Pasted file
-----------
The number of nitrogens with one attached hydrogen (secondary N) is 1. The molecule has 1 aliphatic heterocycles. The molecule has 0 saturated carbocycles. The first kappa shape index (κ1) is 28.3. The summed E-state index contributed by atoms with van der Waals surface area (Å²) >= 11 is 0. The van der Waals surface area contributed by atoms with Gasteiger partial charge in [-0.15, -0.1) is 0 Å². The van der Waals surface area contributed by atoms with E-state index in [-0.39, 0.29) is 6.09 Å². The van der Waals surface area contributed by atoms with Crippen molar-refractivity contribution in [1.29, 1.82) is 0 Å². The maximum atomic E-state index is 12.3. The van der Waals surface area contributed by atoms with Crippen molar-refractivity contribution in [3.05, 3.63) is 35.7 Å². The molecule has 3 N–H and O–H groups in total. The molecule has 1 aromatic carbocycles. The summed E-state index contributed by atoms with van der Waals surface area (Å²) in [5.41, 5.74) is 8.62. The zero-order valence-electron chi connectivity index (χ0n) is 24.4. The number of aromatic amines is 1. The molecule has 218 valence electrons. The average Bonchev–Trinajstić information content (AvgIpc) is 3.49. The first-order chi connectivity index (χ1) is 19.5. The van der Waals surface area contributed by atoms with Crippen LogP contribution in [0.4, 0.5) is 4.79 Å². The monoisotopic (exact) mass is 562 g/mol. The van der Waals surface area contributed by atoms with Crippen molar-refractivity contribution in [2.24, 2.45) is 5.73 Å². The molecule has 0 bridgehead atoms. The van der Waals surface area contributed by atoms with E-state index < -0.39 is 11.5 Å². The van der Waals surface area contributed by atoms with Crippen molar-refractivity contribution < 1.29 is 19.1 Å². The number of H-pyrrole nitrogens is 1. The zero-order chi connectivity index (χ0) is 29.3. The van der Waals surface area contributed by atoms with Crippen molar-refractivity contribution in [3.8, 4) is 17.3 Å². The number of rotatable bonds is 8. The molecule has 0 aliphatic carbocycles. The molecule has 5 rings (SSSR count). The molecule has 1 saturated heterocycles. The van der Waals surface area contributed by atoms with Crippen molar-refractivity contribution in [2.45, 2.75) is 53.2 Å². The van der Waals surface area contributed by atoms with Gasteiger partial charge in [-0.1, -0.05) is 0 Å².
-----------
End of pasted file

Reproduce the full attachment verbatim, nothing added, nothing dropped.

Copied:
The number of nitrogens with one attached hydrogen (secondary N) is 1. The molecule has 1 aliphatic heterocycles. The molecule has 0 saturated carbocycles. The first kappa shape index (κ1) is 28.3. The summed E-state index contributed by atoms with van der Waals surface area (Å²) >= 11 is 0. The van der Waals surface area contributed by atoms with Gasteiger partial charge in [-0.15, -0.1) is 0 Å². The van der Waals surface area contributed by atoms with E-state index in [-0.39, 0.29) is 6.09 Å². The van der Waals surface area contributed by atoms with Crippen molar-refractivity contribution in [1.29, 1.82) is 0 Å². The maximum atomic E-state index is 12.3. The van der Waals surface area contributed by atoms with Crippen molar-refractivity contribution in [3.05, 3.63) is 35.7 Å². The molecule has 3 N–H and O–H groups in total. The molecule has 1 aromatic carbocycles. The summed E-state index contributed by atoms with van der Waals surface area (Å²) in [5.41, 5.74) is 8.62. The zero-order valence-electron chi connectivity index (χ0n) is 24.4. The number of aromatic amines is 1. The molecule has 218 valence electrons. The average Bonchev–Trinajstić information content (AvgIpc) is 3.49. The first-order chi connectivity index (χ1) is 19.5. The van der Waals surface area contributed by atoms with Crippen LogP contribution in [0.4, 0.5) is 4.79 Å². The monoisotopic (exact) mass is 562 g/mol. The van der Waals surface area contributed by atoms with Crippen molar-refractivity contribution in [2.24, 2.45) is 5.73 Å². The molecule has 0 bridgehead atoms. The van der Waals surface area contributed by atoms with E-state index < -0.39 is 11.5 Å². The van der Waals surface area contributed by atoms with Crippen molar-refractivity contribution < 1.29 is 19.1 Å². The number of H-pyrrole nitrogens is 1. The zero-order chi connectivity index (χ0) is 29.3. The van der Waals surface area contributed by atoms with Crippen molar-refractivity contribution in [3.8, 4) is 17.3 Å². The number of rotatable bonds is 8. The molecule has 0 aliphatic carbocycles. The molecule has 5 rings (SSSR count). The molecule has 1 saturated heterocycles. The van der Waals surface area contributed by atoms with Crippen molar-refractivity contribution in [2.45, 2.75) is 53.2 Å². The van der Waals surface area contributed by atoms with Gasteiger partial charge in [-0.1, -0.05) is 0 Å².